In an impromptu yoga session recently, our leader, Ann, urged us to become aware of our back-bodies. We usually focus attention on our front-bodies, Ann said. It is the side of ourselves we present to the world, the side we examine closely in mirrors, the side we make sure is well put-together. But our back-bodies, Ann said, is a side we don’t often dwell on. As such, it is an entry-point into the unknown.
What do our back-bodies know that our front-bodies don’t? Well, for one, we can’t see from behind. In front, we keep a vigilant lookout on the world. But our backsides are vulnerable, unguarded, an open door to things unseen. Maybe that’s why we can sense things with our back-bodies that our front-bodies can’t. We feel the stares of others drilling into the backs of our heads. The hairs on the backs of our necks stand up on end when we sense danger. We feel a tingle down our spines in the presence of beings from the spiritual realm. In short, our back-bodies have a keen sense of things unknown and unseen.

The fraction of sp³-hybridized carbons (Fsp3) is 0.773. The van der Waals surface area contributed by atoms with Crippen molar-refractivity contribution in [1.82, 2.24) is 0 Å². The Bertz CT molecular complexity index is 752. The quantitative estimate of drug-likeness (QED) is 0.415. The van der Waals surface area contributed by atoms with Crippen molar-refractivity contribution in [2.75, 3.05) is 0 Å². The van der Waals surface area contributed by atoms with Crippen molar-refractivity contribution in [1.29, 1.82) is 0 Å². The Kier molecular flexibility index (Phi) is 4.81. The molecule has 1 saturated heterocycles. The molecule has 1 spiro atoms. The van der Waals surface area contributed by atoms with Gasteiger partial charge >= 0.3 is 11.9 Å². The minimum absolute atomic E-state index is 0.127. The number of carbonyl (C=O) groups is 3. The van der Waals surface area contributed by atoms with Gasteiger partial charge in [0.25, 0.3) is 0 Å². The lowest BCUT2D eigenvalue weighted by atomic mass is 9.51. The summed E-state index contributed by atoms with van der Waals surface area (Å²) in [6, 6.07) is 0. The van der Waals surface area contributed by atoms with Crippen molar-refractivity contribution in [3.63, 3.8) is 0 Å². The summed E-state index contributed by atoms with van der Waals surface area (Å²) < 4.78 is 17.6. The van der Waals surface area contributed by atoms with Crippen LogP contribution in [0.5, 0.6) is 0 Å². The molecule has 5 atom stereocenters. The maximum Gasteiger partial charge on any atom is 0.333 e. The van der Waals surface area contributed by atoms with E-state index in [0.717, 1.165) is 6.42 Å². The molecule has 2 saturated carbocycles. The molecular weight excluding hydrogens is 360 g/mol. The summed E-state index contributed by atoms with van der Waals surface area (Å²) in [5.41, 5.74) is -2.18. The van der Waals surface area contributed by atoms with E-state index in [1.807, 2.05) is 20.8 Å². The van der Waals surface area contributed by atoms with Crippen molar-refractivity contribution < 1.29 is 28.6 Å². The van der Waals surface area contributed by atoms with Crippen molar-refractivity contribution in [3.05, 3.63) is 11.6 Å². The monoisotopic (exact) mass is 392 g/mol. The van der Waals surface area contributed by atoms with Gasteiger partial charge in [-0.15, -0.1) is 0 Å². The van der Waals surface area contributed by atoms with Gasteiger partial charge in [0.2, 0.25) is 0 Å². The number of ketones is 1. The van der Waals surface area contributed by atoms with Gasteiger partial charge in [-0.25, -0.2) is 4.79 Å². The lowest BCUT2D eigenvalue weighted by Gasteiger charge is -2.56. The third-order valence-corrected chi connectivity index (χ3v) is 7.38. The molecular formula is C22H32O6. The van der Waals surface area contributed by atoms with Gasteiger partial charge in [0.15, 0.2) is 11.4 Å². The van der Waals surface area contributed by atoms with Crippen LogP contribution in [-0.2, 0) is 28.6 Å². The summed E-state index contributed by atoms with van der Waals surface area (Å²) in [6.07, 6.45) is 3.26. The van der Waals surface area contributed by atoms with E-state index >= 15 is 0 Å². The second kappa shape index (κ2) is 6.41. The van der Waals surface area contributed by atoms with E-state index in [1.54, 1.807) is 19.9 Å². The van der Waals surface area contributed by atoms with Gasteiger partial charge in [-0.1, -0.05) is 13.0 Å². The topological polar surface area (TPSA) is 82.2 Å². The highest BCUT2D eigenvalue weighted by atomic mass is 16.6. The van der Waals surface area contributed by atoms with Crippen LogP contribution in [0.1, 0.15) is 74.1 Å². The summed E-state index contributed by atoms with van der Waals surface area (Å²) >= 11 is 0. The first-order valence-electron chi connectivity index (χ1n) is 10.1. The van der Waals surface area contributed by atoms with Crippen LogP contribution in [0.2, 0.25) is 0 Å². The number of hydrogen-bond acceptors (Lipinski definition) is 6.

Maybe, as Ann suggested to us, our back-bodies are a place where we can find God – the unknown, unseen whisper of a God who showed himself to Elijah not in wind, earthquake or fire, but in “a sound of sheer silence” (1 Kings 19). How does one hear “sheer silence”? Perhaps Elijah did not hear God’s presence with his ears. Perhaps he heard God in the nape of his neck, in his shoulder blades, in the liquid spaces between his vertebrae.
As I was lying on the yoga mat, bringing my awareness into my back-body, feeling myself being held in the palm of the ground, I recalled Psalm 139. The psalmist says to God, “You hem me in, behind and before, and lay your hand upon me. Such knowledge is too wonderful for me; it is so high that I cannot attain it.” The knowledge of being hemmed in by God, behind and before, was something beyond the psalmist’s grasp. Yet perhaps he knew it in his back-body as he was lying on the earth, feeling his weight being supported by the God who laid the earth’s foundations.